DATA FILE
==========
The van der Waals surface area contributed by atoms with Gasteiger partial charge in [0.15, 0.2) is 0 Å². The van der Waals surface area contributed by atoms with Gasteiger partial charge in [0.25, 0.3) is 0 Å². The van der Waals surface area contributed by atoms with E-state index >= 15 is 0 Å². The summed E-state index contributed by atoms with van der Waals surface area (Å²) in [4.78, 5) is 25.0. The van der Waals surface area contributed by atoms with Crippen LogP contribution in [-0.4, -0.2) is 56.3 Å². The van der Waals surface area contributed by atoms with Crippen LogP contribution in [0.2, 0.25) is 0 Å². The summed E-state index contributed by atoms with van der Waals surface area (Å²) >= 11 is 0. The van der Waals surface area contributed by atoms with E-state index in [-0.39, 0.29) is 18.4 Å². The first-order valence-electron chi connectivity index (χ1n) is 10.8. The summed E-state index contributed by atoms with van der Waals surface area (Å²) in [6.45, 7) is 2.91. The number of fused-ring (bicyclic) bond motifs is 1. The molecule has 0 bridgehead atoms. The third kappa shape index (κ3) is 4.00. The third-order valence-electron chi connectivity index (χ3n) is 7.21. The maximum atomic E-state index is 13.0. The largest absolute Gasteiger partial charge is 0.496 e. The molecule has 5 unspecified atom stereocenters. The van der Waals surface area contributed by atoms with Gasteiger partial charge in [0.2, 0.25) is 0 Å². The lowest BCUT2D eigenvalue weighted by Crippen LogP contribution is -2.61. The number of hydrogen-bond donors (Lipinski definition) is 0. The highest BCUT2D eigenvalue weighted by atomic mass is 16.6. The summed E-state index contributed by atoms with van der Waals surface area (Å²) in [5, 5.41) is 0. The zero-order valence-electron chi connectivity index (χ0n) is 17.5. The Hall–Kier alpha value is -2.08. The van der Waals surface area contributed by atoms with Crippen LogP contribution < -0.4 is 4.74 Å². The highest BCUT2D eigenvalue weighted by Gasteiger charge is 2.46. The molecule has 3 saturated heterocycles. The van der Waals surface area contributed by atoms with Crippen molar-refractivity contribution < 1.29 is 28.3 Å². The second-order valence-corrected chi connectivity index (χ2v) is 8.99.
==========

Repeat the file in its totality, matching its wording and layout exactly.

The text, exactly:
The van der Waals surface area contributed by atoms with Gasteiger partial charge in [0.15, 0.2) is 0 Å². The van der Waals surface area contributed by atoms with Gasteiger partial charge in [0.25, 0.3) is 0 Å². The van der Waals surface area contributed by atoms with E-state index >= 15 is 0 Å². The summed E-state index contributed by atoms with van der Waals surface area (Å²) in [4.78, 5) is 25.0. The van der Waals surface area contributed by atoms with Crippen LogP contribution in [-0.4, -0.2) is 56.3 Å². The van der Waals surface area contributed by atoms with Crippen LogP contribution in [0.2, 0.25) is 0 Å². The summed E-state index contributed by atoms with van der Waals surface area (Å²) >= 11 is 0. The van der Waals surface area contributed by atoms with E-state index in [-0.39, 0.29) is 18.4 Å². The first-order valence-electron chi connectivity index (χ1n) is 10.8. The summed E-state index contributed by atoms with van der Waals surface area (Å²) in [6.45, 7) is 2.91. The number of fused-ring (bicyclic) bond motifs is 1. The molecule has 0 bridgehead atoms. The third kappa shape index (κ3) is 4.00. The third-order valence-electron chi connectivity index (χ3n) is 7.21. The maximum atomic E-state index is 13.0. The largest absolute Gasteiger partial charge is 0.496 e. The molecule has 5 unspecified atom stereocenters. The van der Waals surface area contributed by atoms with Gasteiger partial charge in [0.2, 0.25) is 0 Å². The lowest BCUT2D eigenvalue weighted by Crippen LogP contribution is -2.61. The number of hydrogen-bond donors (Lipinski definition) is 0. The highest BCUT2D eigenvalue weighted by atomic mass is 16.6. The summed E-state index contributed by atoms with van der Waals surface area (Å²) in [5, 5.41) is 0. The zero-order valence-electron chi connectivity index (χ0n) is 17.5. The Hall–Kier alpha value is -2.08. The van der Waals surface area contributed by atoms with Crippen LogP contribution < -0.4 is 4.74 Å². The highest BCUT2D eigenvalue weighted by Gasteiger charge is 2.46. The molecule has 3 saturated heterocycles. The van der Waals surface area contributed by atoms with Crippen molar-refractivity contribution < 1.29 is 28.3 Å². The second-order valence-corrected chi connectivity index (χ2v) is 8.99.